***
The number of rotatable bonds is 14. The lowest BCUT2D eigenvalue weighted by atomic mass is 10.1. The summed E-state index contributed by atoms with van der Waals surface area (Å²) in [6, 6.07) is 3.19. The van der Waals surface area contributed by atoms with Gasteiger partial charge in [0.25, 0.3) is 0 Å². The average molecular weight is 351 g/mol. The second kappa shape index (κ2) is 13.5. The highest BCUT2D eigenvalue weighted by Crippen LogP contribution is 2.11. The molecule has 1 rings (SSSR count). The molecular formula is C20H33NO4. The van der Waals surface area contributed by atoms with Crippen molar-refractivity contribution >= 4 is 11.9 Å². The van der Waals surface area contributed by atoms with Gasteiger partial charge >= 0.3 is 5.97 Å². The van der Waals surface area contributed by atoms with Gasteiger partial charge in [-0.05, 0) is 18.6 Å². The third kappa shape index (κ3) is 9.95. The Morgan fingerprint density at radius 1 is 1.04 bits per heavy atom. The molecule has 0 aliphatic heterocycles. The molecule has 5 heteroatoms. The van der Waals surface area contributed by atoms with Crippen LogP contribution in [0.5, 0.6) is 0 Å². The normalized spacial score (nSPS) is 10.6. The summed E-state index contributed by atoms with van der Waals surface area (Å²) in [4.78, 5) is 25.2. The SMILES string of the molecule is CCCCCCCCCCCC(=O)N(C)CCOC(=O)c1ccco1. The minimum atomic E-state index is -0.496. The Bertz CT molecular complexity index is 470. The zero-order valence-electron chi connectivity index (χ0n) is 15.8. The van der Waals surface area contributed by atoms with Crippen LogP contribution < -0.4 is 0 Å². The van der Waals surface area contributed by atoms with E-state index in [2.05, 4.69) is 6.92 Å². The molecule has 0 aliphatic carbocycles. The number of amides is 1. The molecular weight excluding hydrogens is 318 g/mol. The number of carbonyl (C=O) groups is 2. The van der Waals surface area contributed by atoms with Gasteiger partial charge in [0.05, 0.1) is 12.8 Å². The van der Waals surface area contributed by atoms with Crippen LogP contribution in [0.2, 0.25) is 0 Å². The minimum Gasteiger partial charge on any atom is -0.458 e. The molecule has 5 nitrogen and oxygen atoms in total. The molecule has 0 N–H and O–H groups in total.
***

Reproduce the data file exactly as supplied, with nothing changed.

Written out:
The number of rotatable bonds is 14. The lowest BCUT2D eigenvalue weighted by atomic mass is 10.1. The summed E-state index contributed by atoms with van der Waals surface area (Å²) in [6, 6.07) is 3.19. The van der Waals surface area contributed by atoms with Gasteiger partial charge in [0.25, 0.3) is 0 Å². The average molecular weight is 351 g/mol. The second kappa shape index (κ2) is 13.5. The highest BCUT2D eigenvalue weighted by Crippen LogP contribution is 2.11. The molecule has 1 rings (SSSR count). The molecular formula is C20H33NO4. The van der Waals surface area contributed by atoms with Crippen molar-refractivity contribution >= 4 is 11.9 Å². The van der Waals surface area contributed by atoms with Gasteiger partial charge >= 0.3 is 5.97 Å². The van der Waals surface area contributed by atoms with Gasteiger partial charge in [-0.05, 0) is 18.6 Å². The third kappa shape index (κ3) is 9.95. The Morgan fingerprint density at radius 1 is 1.04 bits per heavy atom. The molecule has 0 aliphatic heterocycles. The molecule has 5 heteroatoms. The van der Waals surface area contributed by atoms with Crippen LogP contribution in [0.5, 0.6) is 0 Å². The normalized spacial score (nSPS) is 10.6. The summed E-state index contributed by atoms with van der Waals surface area (Å²) in [4.78, 5) is 25.2. The SMILES string of the molecule is CCCCCCCCCCCC(=O)N(C)CCOC(=O)c1ccco1. The minimum atomic E-state index is -0.496. The Bertz CT molecular complexity index is 470. The zero-order valence-electron chi connectivity index (χ0n) is 15.8. The van der Waals surface area contributed by atoms with Crippen LogP contribution < -0.4 is 0 Å². The van der Waals surface area contributed by atoms with E-state index in [2.05, 4.69) is 6.92 Å². The molecule has 0 aliphatic carbocycles. The number of amides is 1. The molecular weight excluding hydrogens is 318 g/mol. The number of carbonyl (C=O) groups is 2. The van der Waals surface area contributed by atoms with Gasteiger partial charge in [0.05, 0.1) is 12.8 Å². The van der Waals surface area contributed by atoms with Crippen LogP contribution in [0.2, 0.25) is 0 Å². The minimum Gasteiger partial charge on any atom is -0.458 e. The molecule has 5 nitrogen and oxygen atoms in total. The molecule has 0 N–H and O–H groups in total.